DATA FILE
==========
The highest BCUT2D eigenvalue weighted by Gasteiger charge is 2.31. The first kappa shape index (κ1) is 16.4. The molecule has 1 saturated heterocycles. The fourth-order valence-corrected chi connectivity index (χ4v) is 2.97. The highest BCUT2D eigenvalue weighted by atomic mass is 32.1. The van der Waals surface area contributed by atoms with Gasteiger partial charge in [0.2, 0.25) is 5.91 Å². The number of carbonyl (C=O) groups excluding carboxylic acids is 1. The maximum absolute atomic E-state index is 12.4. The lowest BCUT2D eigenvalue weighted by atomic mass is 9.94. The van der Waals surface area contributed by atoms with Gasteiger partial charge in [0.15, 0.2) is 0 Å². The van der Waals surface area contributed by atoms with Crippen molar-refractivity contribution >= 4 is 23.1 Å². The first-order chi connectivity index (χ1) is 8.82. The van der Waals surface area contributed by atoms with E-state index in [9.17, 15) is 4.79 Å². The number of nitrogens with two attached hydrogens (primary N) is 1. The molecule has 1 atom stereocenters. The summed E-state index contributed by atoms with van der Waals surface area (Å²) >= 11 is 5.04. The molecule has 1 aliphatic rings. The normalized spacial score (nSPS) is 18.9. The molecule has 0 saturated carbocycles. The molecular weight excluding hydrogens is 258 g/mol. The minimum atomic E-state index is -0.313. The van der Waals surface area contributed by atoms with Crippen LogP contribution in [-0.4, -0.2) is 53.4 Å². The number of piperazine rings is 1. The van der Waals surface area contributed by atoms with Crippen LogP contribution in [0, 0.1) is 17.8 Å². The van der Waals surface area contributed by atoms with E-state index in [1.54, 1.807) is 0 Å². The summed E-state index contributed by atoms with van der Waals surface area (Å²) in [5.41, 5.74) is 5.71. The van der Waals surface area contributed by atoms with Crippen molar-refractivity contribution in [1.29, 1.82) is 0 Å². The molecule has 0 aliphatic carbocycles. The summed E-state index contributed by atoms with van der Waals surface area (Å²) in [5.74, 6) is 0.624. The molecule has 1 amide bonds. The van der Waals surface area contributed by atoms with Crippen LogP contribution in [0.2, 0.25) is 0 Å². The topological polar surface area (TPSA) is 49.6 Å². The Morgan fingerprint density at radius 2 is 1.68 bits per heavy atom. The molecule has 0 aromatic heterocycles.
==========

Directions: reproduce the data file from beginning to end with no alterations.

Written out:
The highest BCUT2D eigenvalue weighted by Gasteiger charge is 2.31. The first kappa shape index (κ1) is 16.4. The molecule has 1 saturated heterocycles. The fourth-order valence-corrected chi connectivity index (χ4v) is 2.97. The highest BCUT2D eigenvalue weighted by atomic mass is 32.1. The van der Waals surface area contributed by atoms with Gasteiger partial charge in [0.2, 0.25) is 5.91 Å². The number of carbonyl (C=O) groups excluding carboxylic acids is 1. The maximum absolute atomic E-state index is 12.4. The lowest BCUT2D eigenvalue weighted by atomic mass is 9.94. The van der Waals surface area contributed by atoms with Gasteiger partial charge in [0.15, 0.2) is 0 Å². The van der Waals surface area contributed by atoms with Crippen molar-refractivity contribution >= 4 is 23.1 Å². The first-order chi connectivity index (χ1) is 8.82. The van der Waals surface area contributed by atoms with E-state index in [9.17, 15) is 4.79 Å². The number of nitrogens with two attached hydrogens (primary N) is 1. The molecule has 1 atom stereocenters. The summed E-state index contributed by atoms with van der Waals surface area (Å²) >= 11 is 5.04. The molecule has 1 aliphatic rings. The normalized spacial score (nSPS) is 18.9. The molecule has 0 saturated carbocycles. The molecular weight excluding hydrogens is 258 g/mol. The minimum atomic E-state index is -0.313. The van der Waals surface area contributed by atoms with Crippen LogP contribution in [-0.4, -0.2) is 53.4 Å². The number of piperazine rings is 1. The van der Waals surface area contributed by atoms with Crippen LogP contribution in [0, 0.1) is 17.8 Å². The van der Waals surface area contributed by atoms with E-state index in [1.54, 1.807) is 0 Å². The summed E-state index contributed by atoms with van der Waals surface area (Å²) in [5.41, 5.74) is 5.71. The van der Waals surface area contributed by atoms with Crippen molar-refractivity contribution in [1.29, 1.82) is 0 Å². The molecule has 0 aliphatic carbocycles. The summed E-state index contributed by atoms with van der Waals surface area (Å²) in [5.74, 6) is 0.624. The molecule has 1 amide bonds. The van der Waals surface area contributed by atoms with Crippen LogP contribution in [0.2, 0.25) is 0 Å². The topological polar surface area (TPSA) is 49.6 Å². The Morgan fingerprint density at radius 2 is 1.68 bits per heavy atom. The molecule has 0 aromatic heterocycles.